Holding office
Working in anyway for the government, local, state or Federal. If you run a company of your own and are a felon - your company is ineligible to bid on any project or supply any goods or services.
Owning a gun - 10 year sentence if one even tries to. 18 USC 922(g) makes it illegal and 18 USC 924(a)(2) sets the penalty.
Being bonded
Getting a good job - anyone that hires a felon can have a judgement for monetary damages against them for "negligent hiring" - the courts will then take possibly all their assets and garishee their wages for life if the judgement is big enough - yeah the person would have to harm someone - but what employer will hire a felon knowing the courts could de facto bankrupt them for life if the person who committed a (possibly minor) (possibly as a juvenile) felony kills or rapes someone.
Keeping a job - "negligent retention" law prescribes the above for failing to fire a felon.
Travel - Canada PROHIBITS felons from entering - and they are supposed to be a reasonable country. Heck, Canada forbids DUI offenders from entering. Heck, George W. Bush, sitting President of the US, is technically barred for that. Not that they'd ever enforce it in his case. (Yes, Bush's was a misdemeanor - but Canada still bars people for it, perhaps Canada was a bad example, perhaps Bush was a bad example because someone might start an off topic Bush sucks/Bush rules flamewar)
In Utah - they are forbidden from working in any operational capacity for a Certificate Authority - this will mean if a felon owns a company it can't be a CA.

I might be wrong - I hope I am - but I fear my list is incomplete, not incorrect.

Re:Inept school officials (2, Interesting)

Transcendent (204992) | more than 9 years ago | (#12906839)

Same thing happened to me in HS.

Fortunately, I scared them off with a lawyer and charges were dropped.... so I ended up with a 30 day vacation from school, and still finished my senior year with a 4.5/4.0 GPA along with getting AP credit for Calc (but I didn't get to go to Florida with the FIRST team, ah well). And yes, there was an incompetent administrator of the entire district's (Novel ::shudder::) network... in which her stupidity not only let me do what I did, but further made ME look bad because the unknowing school officials believed her word.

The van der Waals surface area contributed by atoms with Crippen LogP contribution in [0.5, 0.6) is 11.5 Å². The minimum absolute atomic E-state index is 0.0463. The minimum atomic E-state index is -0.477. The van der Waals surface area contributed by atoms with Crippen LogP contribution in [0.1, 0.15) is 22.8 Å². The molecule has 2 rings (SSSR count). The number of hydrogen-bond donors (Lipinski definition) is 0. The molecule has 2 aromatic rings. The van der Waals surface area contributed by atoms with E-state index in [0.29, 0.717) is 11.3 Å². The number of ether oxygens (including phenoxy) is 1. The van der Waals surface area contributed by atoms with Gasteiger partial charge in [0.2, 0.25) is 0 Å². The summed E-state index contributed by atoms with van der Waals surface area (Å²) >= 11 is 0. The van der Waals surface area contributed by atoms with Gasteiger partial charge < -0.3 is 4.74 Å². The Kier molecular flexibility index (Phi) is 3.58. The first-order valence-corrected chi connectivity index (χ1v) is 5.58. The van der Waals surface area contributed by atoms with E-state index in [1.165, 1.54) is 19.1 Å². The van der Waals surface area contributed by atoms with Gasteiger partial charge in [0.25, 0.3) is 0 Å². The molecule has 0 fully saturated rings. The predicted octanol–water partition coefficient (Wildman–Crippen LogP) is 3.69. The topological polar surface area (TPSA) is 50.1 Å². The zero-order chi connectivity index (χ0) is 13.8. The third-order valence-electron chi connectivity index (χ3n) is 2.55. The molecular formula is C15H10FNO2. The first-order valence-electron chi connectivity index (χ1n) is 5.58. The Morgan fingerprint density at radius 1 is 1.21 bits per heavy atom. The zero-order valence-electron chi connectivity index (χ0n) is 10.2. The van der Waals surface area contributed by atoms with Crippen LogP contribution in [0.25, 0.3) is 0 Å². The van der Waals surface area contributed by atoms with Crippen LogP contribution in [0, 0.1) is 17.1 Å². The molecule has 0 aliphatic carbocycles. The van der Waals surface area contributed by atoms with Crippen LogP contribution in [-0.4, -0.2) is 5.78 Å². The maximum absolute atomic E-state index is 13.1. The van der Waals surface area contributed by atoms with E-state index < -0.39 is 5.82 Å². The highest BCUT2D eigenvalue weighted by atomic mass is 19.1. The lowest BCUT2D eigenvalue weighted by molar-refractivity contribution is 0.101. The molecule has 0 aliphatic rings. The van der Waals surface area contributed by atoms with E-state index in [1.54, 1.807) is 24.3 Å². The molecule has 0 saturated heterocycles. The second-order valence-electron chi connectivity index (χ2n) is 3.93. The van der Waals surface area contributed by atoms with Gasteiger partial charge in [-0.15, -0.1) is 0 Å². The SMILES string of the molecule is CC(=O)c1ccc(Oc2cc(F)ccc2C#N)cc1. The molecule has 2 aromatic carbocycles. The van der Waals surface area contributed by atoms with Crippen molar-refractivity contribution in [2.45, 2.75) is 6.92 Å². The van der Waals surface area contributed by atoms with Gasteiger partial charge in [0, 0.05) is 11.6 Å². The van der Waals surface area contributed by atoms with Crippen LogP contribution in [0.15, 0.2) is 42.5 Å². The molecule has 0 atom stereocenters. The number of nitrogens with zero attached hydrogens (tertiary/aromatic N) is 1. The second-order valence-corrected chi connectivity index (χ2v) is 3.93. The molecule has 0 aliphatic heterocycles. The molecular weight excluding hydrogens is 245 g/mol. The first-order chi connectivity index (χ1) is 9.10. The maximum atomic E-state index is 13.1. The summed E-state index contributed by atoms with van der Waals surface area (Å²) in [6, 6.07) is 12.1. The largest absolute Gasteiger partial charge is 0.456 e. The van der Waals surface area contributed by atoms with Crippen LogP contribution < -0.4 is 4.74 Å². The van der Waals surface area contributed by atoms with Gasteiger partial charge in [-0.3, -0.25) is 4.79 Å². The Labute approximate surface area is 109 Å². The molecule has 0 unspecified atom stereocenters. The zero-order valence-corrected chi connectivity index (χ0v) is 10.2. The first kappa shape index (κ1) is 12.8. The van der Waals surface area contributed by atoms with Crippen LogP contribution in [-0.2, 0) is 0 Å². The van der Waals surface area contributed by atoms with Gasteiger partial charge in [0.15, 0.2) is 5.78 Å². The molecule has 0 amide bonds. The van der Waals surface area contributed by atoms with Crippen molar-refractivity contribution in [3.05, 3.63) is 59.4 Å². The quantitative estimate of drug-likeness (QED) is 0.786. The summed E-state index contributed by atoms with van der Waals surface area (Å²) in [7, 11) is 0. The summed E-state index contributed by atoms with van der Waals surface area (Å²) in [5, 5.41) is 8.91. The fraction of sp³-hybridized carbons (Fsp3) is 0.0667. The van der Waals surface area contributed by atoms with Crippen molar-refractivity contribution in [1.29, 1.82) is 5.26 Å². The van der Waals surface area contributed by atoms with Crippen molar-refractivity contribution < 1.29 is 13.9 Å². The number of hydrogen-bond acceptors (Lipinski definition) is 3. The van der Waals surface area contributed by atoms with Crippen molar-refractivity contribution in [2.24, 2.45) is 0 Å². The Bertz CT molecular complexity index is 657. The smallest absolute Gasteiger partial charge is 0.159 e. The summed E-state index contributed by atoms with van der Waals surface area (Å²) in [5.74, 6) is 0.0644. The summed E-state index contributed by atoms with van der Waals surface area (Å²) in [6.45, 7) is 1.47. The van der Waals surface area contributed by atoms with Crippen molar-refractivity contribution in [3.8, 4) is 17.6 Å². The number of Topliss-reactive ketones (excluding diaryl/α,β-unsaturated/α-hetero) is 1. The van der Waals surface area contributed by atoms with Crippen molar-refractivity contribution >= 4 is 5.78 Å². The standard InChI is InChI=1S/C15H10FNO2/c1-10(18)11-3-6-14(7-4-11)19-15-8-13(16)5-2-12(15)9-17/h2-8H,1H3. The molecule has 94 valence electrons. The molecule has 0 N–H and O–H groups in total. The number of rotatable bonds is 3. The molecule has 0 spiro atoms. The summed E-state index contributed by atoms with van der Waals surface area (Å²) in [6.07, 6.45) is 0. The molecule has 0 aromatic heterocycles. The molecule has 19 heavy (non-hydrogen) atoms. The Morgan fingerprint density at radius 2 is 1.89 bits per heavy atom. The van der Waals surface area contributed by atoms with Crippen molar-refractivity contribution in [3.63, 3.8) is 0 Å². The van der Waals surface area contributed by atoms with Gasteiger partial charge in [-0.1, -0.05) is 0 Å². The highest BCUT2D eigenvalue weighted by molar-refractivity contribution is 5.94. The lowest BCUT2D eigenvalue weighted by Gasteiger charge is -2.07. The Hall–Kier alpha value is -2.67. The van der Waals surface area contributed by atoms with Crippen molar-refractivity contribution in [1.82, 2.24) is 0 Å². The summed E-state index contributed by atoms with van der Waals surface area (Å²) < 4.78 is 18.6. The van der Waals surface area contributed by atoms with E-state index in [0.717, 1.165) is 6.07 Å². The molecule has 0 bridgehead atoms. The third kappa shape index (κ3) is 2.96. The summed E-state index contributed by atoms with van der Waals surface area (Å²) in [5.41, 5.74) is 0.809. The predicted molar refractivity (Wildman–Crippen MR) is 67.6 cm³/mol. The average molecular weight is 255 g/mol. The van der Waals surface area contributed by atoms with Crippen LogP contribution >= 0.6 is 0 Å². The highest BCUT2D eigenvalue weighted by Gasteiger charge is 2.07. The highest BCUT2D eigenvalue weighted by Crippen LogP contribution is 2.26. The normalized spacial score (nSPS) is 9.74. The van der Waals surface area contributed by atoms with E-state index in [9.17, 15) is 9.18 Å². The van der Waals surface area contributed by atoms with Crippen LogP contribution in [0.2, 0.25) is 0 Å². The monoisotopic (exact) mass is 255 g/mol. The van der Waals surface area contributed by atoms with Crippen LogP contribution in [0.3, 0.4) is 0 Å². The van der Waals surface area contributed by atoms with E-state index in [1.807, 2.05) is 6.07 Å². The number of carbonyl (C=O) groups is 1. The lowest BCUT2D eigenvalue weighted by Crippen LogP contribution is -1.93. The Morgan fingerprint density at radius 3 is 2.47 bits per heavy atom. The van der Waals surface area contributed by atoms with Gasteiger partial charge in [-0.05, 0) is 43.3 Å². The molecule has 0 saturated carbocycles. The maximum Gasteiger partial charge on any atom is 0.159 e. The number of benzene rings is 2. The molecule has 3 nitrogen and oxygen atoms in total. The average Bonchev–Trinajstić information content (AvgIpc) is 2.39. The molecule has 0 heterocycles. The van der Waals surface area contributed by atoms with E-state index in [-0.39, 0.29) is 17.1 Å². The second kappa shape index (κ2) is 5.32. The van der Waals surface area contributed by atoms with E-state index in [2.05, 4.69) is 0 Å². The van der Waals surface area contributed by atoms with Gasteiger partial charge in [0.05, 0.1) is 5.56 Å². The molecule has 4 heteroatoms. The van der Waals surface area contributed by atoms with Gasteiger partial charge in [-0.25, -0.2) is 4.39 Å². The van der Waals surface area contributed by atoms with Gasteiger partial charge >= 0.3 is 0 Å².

Unfortunately for the kids in thie story, I doubt the school can be scared off at this point.

Uhm... (0)

Anonymous Coward | more than 9 years ago | (#12906741)

Blame the students for the school's own poor security? That's the school system for ya...

Re:Uhm... (1, Flamebait)

unleashedgamers (855464) | more than 9 years ago | (#12906799)

Im my school system all the admin passwords are catholic10005 and the usernames are install (The Calgary Catholic School District)

I just don't get it (3, Insightful)

Pxtl (151020) | more than 9 years ago | (#12906742)

What is it that causes legal-types to completely lose their marbles whenever anything high-tech happens? This seems roughly the equivalent of doodling in a textbook (in eraseable pencil) and sharing a Maxim magazine around in the halls. Hardly a felony.

Re:I just don't get it (0)

Anonymous Coward | more than 9 years ago | (#12906830)

Because they don't understand and fear the unknown.

The same thing.. (4, Insightful)

CyricZ (887944) | more than 9 years ago | (#12906848)

.. the same thing that caused many Americans to lost their marbles after Sept. 11: FEAR caused by a LACK OF UNDERSTANDING. These politicians do not understand technology, hence they fear it with all their might. And the legal response by politicians to fear is to pass fucking moronic laws.

Re:I just don't get it (5, Interesting)

tolkienfan (892463) | more than 9 years ago | (#12906867)

Unfortunately, under the law, accessing a computer system without authorization is a very serious crime.

And furthermore, the courts have decided that violating an acceptable use policy amounts to accessing the computer without authorization.

Worse, it is accepted within the courts that an existing "terms of use" or whatever does not have to have been read nor accepted for it to be enforceable.

It is presumed that such a policy exists, and it is the burden of the user to find and read it.

It sucks!
I am not a lawyer, this is not legal advice

In-house punishments please! (5, Insightful)

garcia (6573) | more than 9 years ago | (#12906744)

"I knew it was against school policy," he said. "But I didn't know it was a felony."

Of course they didn't. You know why? Because, "Students who violate the computer policy will be disciplined" does not imply that criminal charges will be filed. It implies that the students could receive in-school sanction.

This is a bunch of hyped up and unnecessary bullshit. If you're going to give laptops out you better bet that they are going to be used for unintended purposes. By bringing criminal charges you are doing nothing but wasting even MORE of the taxpayers dollars for something dumb.

Discipline them in-house (like they did to us in high-school - made us sit in the hot school all summer doing NOTHING - it's worse than paying a fine and doing community service)

Re:In-house punishments please! (1, Interesting)

FireballX301 (766274) | more than 9 years ago | (#12906811)

You probably aren't in school anymore.